It’s not everyday you have a baboon rage through your kitchen but your chances are far higher when your ‘not so ordinary office’ is the Serengeti National Park, Tanzania. Serengeti (the series) is a dramatised Natural History series based on the behaviour of the animals that live in this region of east Africa. Local Nelson lad Mat Goodman is one of only a few cameramen to spend the last 15 months capturing these incredible African animals in their natural habitat.

 

Tell us about your work on Serengeti:

I am working for a company contracted to the BBC. My role in Tanzania was to get as close as possible to the animals and follow their behaviour and the ecosystem they live in. We use lots of different cameras, technology, remote sensor cameras and other techniques so we can get an intimate perspective on the animals with a real focus on being invisible in order to capture the animal’s normal behaviours.

 

What are your biggest challenges?

It’s always fairly challenging recording wildlife. It’s a real waiting game. Some days the animals will sleep for hours on end. Other days you’ll be really surprised by the animals, they might be really peaceful or they might be behaving badly…..perhaps a bit like humans? Sometimes you will come back with great footage and other days you’ll get back to base with nearly nothing and there is a certain pressure in that knowing you are out there getting paid to get good footage while respecting the animals and their habitat so that’s a challenge. Day to day you have to treat the Serengeti with respect and remember you could step out of a ute and stand on a snake or something.

 

 

You must have had some awe inspiring moments out there?

We were filming one day and were surprised by a visit from a huge male elephant. It was a beautiful moment because he was so relaxed and peaceful, he had huge tusks and would have been about 55-60 years old. You don’t see many like this in the wild anymore. He was only about a metre from our car but he just looked at us and kept on eating his grass. He was so chill, normally male elephants do a bit of a parade to show you who is in control but this guy was just so peaceful. It was a special moment. You must have also had a few hairy moments out there too? You get good at reading the animal’s behaviour but then animals can surprise you. The other day we were out in the vehicle and came across a bunch of juvenile lions. These are teenage cubs who had no adult cub with them. Usually the female lions cruise around with the juvenile but for whatever reason these teenagers were alone. They were hanging out in the middle of the plains and were looking for shade. When they spotted our vehicle I think they saw the opportunity for shade and so while we were sitting there filming they parked themselves under our vehicle. I could have put my hand out and touched them. Normally this proximity is ok except that this time a few of them were right under the wheels and so we didn’t have an exit strategy if we needed one. A few of them started to get a bit restless and were biting our tyres and getting a bit worked up. That was probably when we all started to sweat a bit. We knew we had to get those guys out from under the tyres somehow so that we could move the truck. One of the team hurled a cap (maybe a Cactus one?) which tapped one of them on the head and it gave them enough of a fright to scarper off. We did breathe a bit of a sigh of relief!! You wear Cactus on these epic adventures.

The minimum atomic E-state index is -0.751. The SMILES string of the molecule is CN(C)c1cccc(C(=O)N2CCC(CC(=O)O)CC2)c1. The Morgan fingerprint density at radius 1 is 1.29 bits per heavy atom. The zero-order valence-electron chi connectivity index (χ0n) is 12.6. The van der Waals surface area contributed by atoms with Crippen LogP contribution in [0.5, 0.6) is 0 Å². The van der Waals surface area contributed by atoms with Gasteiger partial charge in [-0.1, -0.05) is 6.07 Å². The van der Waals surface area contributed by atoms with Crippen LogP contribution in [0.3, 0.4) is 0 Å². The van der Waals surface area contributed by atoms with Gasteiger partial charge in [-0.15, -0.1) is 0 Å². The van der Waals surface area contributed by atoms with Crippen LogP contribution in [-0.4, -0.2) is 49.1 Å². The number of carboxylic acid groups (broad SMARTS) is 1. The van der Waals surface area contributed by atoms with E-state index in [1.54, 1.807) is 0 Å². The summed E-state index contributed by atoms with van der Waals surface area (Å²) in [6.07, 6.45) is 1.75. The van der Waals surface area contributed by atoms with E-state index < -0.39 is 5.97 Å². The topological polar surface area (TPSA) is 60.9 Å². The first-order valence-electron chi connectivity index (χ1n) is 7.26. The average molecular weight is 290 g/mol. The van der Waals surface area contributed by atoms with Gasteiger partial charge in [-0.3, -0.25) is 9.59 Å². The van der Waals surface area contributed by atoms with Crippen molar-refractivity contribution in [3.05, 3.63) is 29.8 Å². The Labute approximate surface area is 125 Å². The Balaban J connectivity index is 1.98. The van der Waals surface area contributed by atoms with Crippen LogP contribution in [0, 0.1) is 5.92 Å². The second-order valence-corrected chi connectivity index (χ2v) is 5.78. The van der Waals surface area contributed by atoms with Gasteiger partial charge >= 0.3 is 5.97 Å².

Tell us why you wear Cactus Outdoor gear?

Well firstly, it’s cool that it’s NZ made, the crew use NZ made cameras too so little old NZ and NZ designed/made is featuring well out here even though I’m the only kiwi. Africa is hot as you will well know so the CNC gear is durable and lightweight. It’s easy to wear and is a good balance between keeping me protected and making sure I don’t get too overheated. I kneel down a lot on the harsh Serengeti plains so I find my Supertrousers save my knees from thorns and other rough stuff. My longsleeve Supershirt is awesome. There are nasty bugs that bite so having your arms protected is important but again, it’s really hot and I find I don’t get overheated in my Supershirts. When it gets really really hot I switch to my Supershorts which are just light enough but really durable.

 

My Miklat Pack is used each and every day with me in the field. It houses essential day to day gear such as first aid kit (kept inside a Cactus SUB), my lens and camera cleaning kit (kept inside a Cactus SUB), tools and spare parts that may be lost or need changing due to wear. Along with this I carry my Cactus TUB which fits all the other tools and bits and bobs that are often needed to repair out in the field. Both bags are with me each and every day - they are essential to operations out in the field and ensuring we don’t need to make the often 2 hour bumpy journey back to fetch spare parts. I take pride in having everything and anything that may be needed in a given day - organising it all in the packs and bags Cactus have really helps (especially the different colours).

 

I wear my Cactus stuff everywhere, they are comfortable to work in but also when I’m on the plane for 12 hours. Mat and his team’s work is now airing on BBC One in the UK and will air in the USA on the Discovery Channel in coming months.

 

Check out some of Mat's work on the Serengeti Trailer here: